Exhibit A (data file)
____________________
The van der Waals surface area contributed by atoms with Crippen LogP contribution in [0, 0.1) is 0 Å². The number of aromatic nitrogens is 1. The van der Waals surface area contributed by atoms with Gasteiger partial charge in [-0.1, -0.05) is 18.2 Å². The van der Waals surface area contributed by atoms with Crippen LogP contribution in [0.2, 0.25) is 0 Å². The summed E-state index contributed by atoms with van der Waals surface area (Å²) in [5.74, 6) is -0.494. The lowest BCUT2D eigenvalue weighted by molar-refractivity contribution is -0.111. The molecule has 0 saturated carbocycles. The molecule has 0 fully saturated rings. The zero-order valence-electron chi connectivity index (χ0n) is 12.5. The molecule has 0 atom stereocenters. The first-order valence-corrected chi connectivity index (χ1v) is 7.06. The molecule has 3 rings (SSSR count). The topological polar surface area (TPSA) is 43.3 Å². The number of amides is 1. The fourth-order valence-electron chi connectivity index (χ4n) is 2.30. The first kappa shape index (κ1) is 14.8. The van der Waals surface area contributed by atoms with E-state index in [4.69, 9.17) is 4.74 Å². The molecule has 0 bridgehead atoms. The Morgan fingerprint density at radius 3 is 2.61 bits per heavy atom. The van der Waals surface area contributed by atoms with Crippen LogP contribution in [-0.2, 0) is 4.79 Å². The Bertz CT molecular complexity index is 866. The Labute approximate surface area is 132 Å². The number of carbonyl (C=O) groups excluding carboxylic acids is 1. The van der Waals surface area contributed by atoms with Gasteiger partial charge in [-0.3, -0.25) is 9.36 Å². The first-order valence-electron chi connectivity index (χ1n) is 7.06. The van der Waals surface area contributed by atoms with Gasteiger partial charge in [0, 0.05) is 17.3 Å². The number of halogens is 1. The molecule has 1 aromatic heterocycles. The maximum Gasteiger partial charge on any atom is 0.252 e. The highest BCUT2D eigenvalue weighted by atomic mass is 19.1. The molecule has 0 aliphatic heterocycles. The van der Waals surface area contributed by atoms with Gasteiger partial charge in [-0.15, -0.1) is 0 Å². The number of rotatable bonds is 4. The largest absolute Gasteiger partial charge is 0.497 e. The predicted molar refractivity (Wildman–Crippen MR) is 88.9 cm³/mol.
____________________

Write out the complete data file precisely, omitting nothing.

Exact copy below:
The van der Waals surface area contributed by atoms with Crippen LogP contribution in [0, 0.1) is 0 Å². The number of aromatic nitrogens is 1. The van der Waals surface area contributed by atoms with Gasteiger partial charge in [-0.1, -0.05) is 18.2 Å². The van der Waals surface area contributed by atoms with Crippen LogP contribution in [0.2, 0.25) is 0 Å². The summed E-state index contributed by atoms with van der Waals surface area (Å²) in [5.74, 6) is -0.494. The lowest BCUT2D eigenvalue weighted by molar-refractivity contribution is -0.111. The molecule has 0 saturated carbocycles. The molecule has 0 fully saturated rings. The zero-order valence-electron chi connectivity index (χ0n) is 12.5. The molecule has 0 atom stereocenters. The first-order valence-corrected chi connectivity index (χ1v) is 7.06. The molecule has 3 rings (SSSR count). The topological polar surface area (TPSA) is 43.3 Å². The number of amides is 1. The fourth-order valence-electron chi connectivity index (χ4n) is 2.30. The first kappa shape index (κ1) is 14.8. The van der Waals surface area contributed by atoms with E-state index in [4.69, 9.17) is 4.74 Å². The molecule has 0 bridgehead atoms. The Morgan fingerprint density at radius 3 is 2.61 bits per heavy atom. The van der Waals surface area contributed by atoms with Crippen LogP contribution in [-0.2, 0) is 4.79 Å². The Bertz CT molecular complexity index is 866. The Labute approximate surface area is 132 Å². The number of carbonyl (C=O) groups excluding carboxylic acids is 1. The van der Waals surface area contributed by atoms with Gasteiger partial charge in [-0.3, -0.25) is 9.36 Å². The first-order valence-electron chi connectivity index (χ1n) is 7.06. The van der Waals surface area contributed by atoms with Gasteiger partial charge in [0, 0.05) is 17.3 Å². The number of halogens is 1. The molecule has 1 aromatic heterocycles. The maximum Gasteiger partial charge on any atom is 0.252 e. The highest BCUT2D eigenvalue weighted by atomic mass is 19.1. The molecule has 0 aliphatic heterocycles. The van der Waals surface area contributed by atoms with Gasteiger partial charge in [-0.15, -0.1) is 0 Å². The number of rotatable bonds is 4. The largest absolute Gasteiger partial charge is 0.497 e. The predicted molar refractivity (Wildman–Crippen MR) is 88.9 cm³/mol.